(48th)
H. G. Dattatreya Hasanabba Munnudi Kannada [22]
2001
(49th)
Atul Kulkarni Pothya Sawant Chandni Bar Hindi [23]
2002
(50th)
Chandrasekhar Unknown[III] Nanba Nanba Tamil [24]
2003
(51st)
Pankaj Kapur Jahangir Khan (Abbaji) Maqbool Hindi [25]
2004
(52nd)
Haradhan Bandopadhyay Haradhan Bandopadhyay Krantikaal Bengali [26]
2005
(53rd)
Naseeruddin Shah Mohit Iqbal Hindi [27]
2006
(54th)
double-dagger
Dilip Prabhavalkar Mahatma Gandhi
Chief Minister
Lage Raho Munna Bhai
Shevri
Hindi
Marathi
[28]
2007
(55th)
Darshan Jariwala Mahatma Gandhi Gandhi, My Father Hindi [29]
2008
(56th)
Arjun Rampal Joseph Mascarenhas (Joe) Rock On!! Hindi [30]
2009
(57th)
Farooq Sheikh S.K. Rao Lahore Hindi [31]
2010
(58th)
Thambi Ramaiah Ramaiah Mynaa Tamil [32]
2011
(59th)
Appukutty Azhagarsami Azhagarsamiyin Kuthirai Tamil [33]
2012
(60th)
Annu Kapoor Dr. Baldev Chaddha Vicky Donor Hindi [34]
2013
(61st)
Saurabh Shukla Justice Tripathi Jolly LLB Hindi [35]

See also[edit]

Notes[edit]

Footnotes[edit]

^[I] Year in which the film was censored by the Central Board of Film Certification.
^[II] The "Refs." cites the winner and the role played by them in the film.
^[III] Chandrasekhar played the role of an unknown man suffering from tetraplegia.[36]

References[edit]

  1. ^ a b "About National Film Awards". Directorate of Film Festivals. Retrieved 8 November 2013. 
  2. ^ a b "32nd National Film Awards" (PDF). Directorate of Film Festivals. p. 14. Retrieved 6 January 2012. 
  3. ^ "Central Board of Film Certification – Annual Report 2011" (PDF). Central Board of Film Certification. p. 33. Retrieved 5 July 2013. 
  4. ^ Chakravarty, Riya (3 May 2013). "Indian cinema@100: 40 Firsts in Indian cinema". NDTV. Retrieved 8 November 2013. 
  5. ^ "Nana Patekar". Koimoi. Retrieved 24 August 2014. 
  6. ^ "Manoj Bajpai wins National Award". Sify. 17 August 2004. Retrieved 15 December 2013. 
  7. ^ "33rd National Film Awards" (PDF). Directorate of Film Festivals. pp. 26–27. Retrieved 7 January 2012. 
  8. ^ "34th National Film Awards" (PDF). Directorate of Film Festivals. pp. 28–29. Retrieved 7 January 2012.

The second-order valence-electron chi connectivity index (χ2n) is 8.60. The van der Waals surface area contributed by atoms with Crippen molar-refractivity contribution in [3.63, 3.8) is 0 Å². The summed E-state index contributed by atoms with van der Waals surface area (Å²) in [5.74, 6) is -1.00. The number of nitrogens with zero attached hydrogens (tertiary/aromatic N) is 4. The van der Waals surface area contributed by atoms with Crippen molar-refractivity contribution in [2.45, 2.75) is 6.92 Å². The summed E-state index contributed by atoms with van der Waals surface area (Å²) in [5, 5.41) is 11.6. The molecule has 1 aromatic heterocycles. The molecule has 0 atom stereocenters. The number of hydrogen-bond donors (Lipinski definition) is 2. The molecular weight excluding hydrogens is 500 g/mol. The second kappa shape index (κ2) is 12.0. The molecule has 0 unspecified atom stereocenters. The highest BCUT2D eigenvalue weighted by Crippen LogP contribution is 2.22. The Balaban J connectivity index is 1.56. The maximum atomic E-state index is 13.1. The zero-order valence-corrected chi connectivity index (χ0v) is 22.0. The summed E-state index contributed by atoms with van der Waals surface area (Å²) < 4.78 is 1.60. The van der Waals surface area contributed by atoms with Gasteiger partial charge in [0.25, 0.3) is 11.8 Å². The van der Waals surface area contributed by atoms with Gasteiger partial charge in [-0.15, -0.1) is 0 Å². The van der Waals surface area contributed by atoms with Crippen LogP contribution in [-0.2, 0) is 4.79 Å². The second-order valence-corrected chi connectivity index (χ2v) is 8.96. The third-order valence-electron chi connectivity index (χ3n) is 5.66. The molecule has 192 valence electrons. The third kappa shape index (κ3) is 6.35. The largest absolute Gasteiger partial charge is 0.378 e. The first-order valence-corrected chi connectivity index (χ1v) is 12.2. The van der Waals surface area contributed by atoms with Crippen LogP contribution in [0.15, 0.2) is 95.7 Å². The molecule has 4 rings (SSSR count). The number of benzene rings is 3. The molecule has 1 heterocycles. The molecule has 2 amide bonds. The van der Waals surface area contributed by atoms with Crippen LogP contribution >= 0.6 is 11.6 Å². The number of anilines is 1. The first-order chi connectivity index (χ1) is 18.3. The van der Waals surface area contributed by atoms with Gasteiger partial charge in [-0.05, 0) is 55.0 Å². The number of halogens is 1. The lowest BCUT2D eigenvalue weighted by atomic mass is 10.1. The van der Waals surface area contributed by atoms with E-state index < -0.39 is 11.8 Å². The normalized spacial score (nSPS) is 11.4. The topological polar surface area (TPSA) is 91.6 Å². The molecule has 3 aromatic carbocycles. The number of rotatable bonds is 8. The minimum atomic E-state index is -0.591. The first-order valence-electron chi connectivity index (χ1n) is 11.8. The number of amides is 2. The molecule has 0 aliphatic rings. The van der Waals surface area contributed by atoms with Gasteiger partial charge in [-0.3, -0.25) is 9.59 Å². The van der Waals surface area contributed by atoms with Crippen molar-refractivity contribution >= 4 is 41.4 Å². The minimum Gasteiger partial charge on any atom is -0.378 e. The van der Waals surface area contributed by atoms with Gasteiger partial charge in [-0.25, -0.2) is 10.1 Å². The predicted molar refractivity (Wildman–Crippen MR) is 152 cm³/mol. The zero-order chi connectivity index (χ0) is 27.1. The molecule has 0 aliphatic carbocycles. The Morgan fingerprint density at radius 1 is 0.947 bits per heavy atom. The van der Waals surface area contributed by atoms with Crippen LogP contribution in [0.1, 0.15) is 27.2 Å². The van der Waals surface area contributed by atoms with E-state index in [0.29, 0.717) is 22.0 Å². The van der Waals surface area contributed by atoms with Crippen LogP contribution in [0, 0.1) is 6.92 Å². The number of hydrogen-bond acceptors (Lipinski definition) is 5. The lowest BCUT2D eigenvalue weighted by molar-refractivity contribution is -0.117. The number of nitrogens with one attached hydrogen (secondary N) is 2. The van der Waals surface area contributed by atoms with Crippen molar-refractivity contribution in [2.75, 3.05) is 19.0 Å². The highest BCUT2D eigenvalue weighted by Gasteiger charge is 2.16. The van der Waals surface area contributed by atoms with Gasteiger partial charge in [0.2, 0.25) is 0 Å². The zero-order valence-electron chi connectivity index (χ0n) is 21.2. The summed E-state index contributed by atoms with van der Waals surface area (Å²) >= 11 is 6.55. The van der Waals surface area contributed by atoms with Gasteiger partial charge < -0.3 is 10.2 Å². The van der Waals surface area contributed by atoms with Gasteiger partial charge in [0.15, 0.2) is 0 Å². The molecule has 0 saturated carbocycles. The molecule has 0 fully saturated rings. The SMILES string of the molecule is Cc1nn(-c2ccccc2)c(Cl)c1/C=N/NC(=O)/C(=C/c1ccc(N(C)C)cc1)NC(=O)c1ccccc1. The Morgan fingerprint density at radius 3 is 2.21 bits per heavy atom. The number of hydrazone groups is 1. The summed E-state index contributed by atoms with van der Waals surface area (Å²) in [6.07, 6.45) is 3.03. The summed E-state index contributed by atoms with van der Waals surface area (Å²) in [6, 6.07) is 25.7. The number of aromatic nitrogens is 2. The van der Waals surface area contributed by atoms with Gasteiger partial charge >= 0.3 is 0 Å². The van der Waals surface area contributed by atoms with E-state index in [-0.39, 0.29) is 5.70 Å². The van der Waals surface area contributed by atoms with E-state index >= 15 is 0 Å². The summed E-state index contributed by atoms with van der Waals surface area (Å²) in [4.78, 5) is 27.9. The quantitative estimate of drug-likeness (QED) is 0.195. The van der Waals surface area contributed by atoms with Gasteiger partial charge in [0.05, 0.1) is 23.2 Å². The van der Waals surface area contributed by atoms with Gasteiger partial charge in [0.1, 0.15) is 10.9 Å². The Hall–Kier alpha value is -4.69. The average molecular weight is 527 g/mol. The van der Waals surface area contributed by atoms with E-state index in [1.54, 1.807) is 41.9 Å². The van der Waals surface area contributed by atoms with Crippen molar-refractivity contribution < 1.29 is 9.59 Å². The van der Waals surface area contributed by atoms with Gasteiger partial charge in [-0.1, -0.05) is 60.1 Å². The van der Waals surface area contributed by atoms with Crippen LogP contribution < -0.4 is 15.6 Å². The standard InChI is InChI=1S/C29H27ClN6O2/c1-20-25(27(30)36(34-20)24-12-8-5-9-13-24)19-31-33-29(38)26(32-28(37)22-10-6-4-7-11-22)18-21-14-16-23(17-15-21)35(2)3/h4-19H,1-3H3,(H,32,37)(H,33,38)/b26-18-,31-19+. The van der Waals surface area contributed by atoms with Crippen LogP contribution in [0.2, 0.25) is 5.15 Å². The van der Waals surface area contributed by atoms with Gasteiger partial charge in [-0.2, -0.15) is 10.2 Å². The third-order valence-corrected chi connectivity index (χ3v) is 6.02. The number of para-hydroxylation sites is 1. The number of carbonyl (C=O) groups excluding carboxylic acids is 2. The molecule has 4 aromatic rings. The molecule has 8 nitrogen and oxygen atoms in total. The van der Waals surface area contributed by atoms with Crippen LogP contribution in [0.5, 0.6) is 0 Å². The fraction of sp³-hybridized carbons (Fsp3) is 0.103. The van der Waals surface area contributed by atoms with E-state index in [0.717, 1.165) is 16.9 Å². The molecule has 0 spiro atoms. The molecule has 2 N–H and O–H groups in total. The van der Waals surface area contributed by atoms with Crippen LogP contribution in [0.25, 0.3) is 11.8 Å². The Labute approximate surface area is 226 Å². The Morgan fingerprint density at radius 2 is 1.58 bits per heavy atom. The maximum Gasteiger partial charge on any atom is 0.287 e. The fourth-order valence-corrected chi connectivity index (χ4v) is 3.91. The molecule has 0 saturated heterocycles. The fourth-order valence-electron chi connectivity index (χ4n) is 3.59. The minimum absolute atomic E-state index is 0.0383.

9. ^ "35th National Film Awards" (PDF). Directorate of Film Festivals. pp. 30–31. Retrieved 9 January 2012. 
  10. ^ "36th National Film Awards" (PDF). Directorate of Film Festivals. pp. 30–31. Retrieved 9 January 2012. 
  11. ^ "37th National Film Awards" (PDF). Directorate of Film Festivals. pp. 36–37. Retrieved 29 January 2012. 
  12. ^ "38th National Film Awards" (PDF). Directorate of Film Festivals. pp. 30–31. Retrieved 9 January 2012. 
  13. ^ "39th National Film Awards" (PDF). Directorate of Film Festivals. pp. 40–41. Retrieved 27 February 2012. 
  14. ^ "40th National Film Awards" (PDF). Directorate of Film Festivals. pp. 42–43. Retrieved 2 March 2012. 
  15. ^ "41st National Film Awards" (PDF). Directorate of Film Festivals. pp. 38–39. Retrieved 3 March 2012. 
  16. ^ a b "42nd National Film Awards" (PDF). Directorate of Film Festivals. pp. 28–29. Retrieved 5 March 2012. 
  17. ^ "43rd National Film Awards" (PDF). Directorate of Film Festivals. pp. 28–29. Retrieved 6 March 2012. 
  18. ^ "44th National Film Awards" (PDF). Directorate of Film Festivals. pp. 26–27. Retrieved 9 January 2012. 
  19. ^ "45th National Film Awards" (PDF). Directorate of Film Festivals. pp. 28–29. Retrieved 11 March 2012. 
  20. ^ "46th National Film Awards" (PDF). Directorate of Film Festivals. pp. 28–29. Retrieved 12 March 2012. 
  21. ^ "47th National Film Awards" (PDF). Directorate of Film Festivals. pp. 28–29. Retrieved 13 March 2012. 
  22. ^ "48th National Film Awards" (PDF). Directorate of Film Festivals. pp. 44–45. Retrieved 13 March 2012. 
  23. ^ "49th National Film Awards" (PDF). Directorate of Film Festivals. pp. 34–35. Retrieved March 14, 2012. 
  24. ^ "50th National Film Awards" (PDF). Directorate of Film Festivals. pp. 36–37. Retrieved March 14, 2012. 
  25. ^ "51st National Film Awards" (PDF). Directorate of Film Festivals. pp. 32–33. Retrieved March 15, 2012. 
  26. ^ "52nd National Film Awards" (PDF). Directorate of Film Festivals. pp. 32–33. Retrieved January 28, 2012. 
  27. ^ "53rd National Film Awards" (PDF). Directorate of Film Festivals. pp. 32–33. Retrieved 19 March 2012. 
  28. ^ "54th National Film Awards" (PDF). Directorate of Film Festivals. pp. 30–31. Retrieved 24 March 2012. 
  29. ^ "55th National Film Awards" (PDF). Directorate of Film Festivals. pp. 36–37. Retrieved 26 March 2012. 
  30. ^ "56th National Film Awards" (PDF). Directorate of Film Festivals. pp. 38–39. Retrieved 27 March 2012. 
  31. ^ "57th National Film Awards" (PDF). Directorate of Film Festivals. pp. 70–71. Retrieved 28 March 2012. 
  32. ^ "58th National Film Awards" (PDF). Directorate of Film Festivals. pp. 82–83. Retrieved 29 March 2012. 
  33. ^ "59th National Film Awards for the Year 2011 Announced". Press Information Bureau (PIB), India. Retrieved 7 March 2012. 
  34. ^ "60th National Film Awards Announced" (PDF) (Press release). Press Information Bureau (PIB), India. p. 4. Retrieved 18 March 2013. 
  35. ^ "61st National Film Awards" (PDF). Directorate of Film Festivals. 16 April 2014. p. 3. Retrieved 16 April 2014. 
  36. ^ Rangarajan, Malathi (1 August 2003). "Reapers of a happy harvest". The Hindu. Retrieved 10 August 2014. 

External links[edit]